Against The Day has some parts set in LA, as does Crying of Lot 49, if you likes you some postmodernism. Not a ton about LA in either case (although each is a fantastic book), but Pynchon's such a good writer that I find that his descriptions of LA in each (one in roughly 1920s-era LA, and the other in 60s LA) are almost unrivaled in giving the reader a sense of the area and culture in each period.
posted by Damn That Television at 7:11 AM on October 29, 2008


In addition to writing City of Quartz, Mike Davis also wrote "Ecology of Fear" about Los Angeles. He has his own particular perspective on the city (which some might not agree with), but the writing is fabulous.
posted by waylaid at 7:14 AM on October 29, 2008


Nthing 'City of Quartz' and 'Ecology of Fear.' In crime fiction, Raymond Chandler, James Ellroy and Michael Connelly, among many others, have all portrayed memorable versions of Los Angeles. Among nonfiction books about music, Barney Hoskyns' 'Waiting for the Sun' and William Shaw's 'Westside' are definitely worth reading.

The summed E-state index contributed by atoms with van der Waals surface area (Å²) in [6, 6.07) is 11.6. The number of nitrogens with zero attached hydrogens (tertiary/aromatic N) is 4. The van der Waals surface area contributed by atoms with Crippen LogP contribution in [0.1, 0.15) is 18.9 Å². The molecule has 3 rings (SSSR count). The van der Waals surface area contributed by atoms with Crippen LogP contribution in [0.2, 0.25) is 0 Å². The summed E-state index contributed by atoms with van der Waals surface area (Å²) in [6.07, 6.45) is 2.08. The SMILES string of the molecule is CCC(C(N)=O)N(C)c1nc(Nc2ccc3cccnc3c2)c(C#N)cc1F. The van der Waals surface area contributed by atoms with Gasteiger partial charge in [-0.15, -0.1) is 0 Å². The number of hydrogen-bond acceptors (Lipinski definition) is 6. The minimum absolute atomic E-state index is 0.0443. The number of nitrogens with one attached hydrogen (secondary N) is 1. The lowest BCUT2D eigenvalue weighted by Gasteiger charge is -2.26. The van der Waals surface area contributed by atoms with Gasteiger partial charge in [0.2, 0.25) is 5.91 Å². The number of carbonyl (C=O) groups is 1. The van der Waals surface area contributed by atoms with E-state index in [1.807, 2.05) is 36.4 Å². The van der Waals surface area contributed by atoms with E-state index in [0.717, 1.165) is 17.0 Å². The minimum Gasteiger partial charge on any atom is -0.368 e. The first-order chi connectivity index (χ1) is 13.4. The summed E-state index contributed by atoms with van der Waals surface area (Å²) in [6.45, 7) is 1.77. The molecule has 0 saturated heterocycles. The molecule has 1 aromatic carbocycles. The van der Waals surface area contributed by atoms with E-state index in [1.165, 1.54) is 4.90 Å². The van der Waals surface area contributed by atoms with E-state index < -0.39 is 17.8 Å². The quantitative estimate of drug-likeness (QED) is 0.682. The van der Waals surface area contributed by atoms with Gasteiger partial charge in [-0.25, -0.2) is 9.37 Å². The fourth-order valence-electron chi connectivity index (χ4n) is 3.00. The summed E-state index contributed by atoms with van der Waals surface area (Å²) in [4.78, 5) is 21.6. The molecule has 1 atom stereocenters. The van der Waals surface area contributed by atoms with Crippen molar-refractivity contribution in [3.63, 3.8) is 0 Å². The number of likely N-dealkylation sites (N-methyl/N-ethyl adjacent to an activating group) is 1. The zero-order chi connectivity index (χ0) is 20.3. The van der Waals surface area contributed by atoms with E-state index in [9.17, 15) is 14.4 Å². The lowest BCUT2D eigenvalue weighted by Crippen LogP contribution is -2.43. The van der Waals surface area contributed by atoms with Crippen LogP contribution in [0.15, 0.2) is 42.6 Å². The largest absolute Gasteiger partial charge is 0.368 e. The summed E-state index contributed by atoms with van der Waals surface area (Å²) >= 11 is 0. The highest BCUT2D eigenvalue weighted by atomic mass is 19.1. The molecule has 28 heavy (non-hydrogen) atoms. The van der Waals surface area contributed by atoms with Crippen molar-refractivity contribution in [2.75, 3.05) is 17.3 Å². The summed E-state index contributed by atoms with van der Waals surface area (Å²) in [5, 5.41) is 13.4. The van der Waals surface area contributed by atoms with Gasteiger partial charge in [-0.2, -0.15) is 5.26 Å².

posted by box at 7:37 AM on October 29, 2008


I got a lot of good answers when I asked about this previously.
posted by Durin's Bane at 7:49 AM on October 29, 2008


'city of quartz' is awesome and goes hand-in-hand with norman klein's History of Forgetting: Los Angeles and the Erasure of Memory.

I haven't had a chance to check out Bleeding Through--Layers of Los Angeles, 1920-1986, which is also by him, but I'm anticipating a package from amazon any day now.

full disclosure: Klein is a former instructor of mine at art center and I massively dug his class. he teaches at other colleges as well and if you're in the area and want to know about the city, I highly suggest dropping in some time.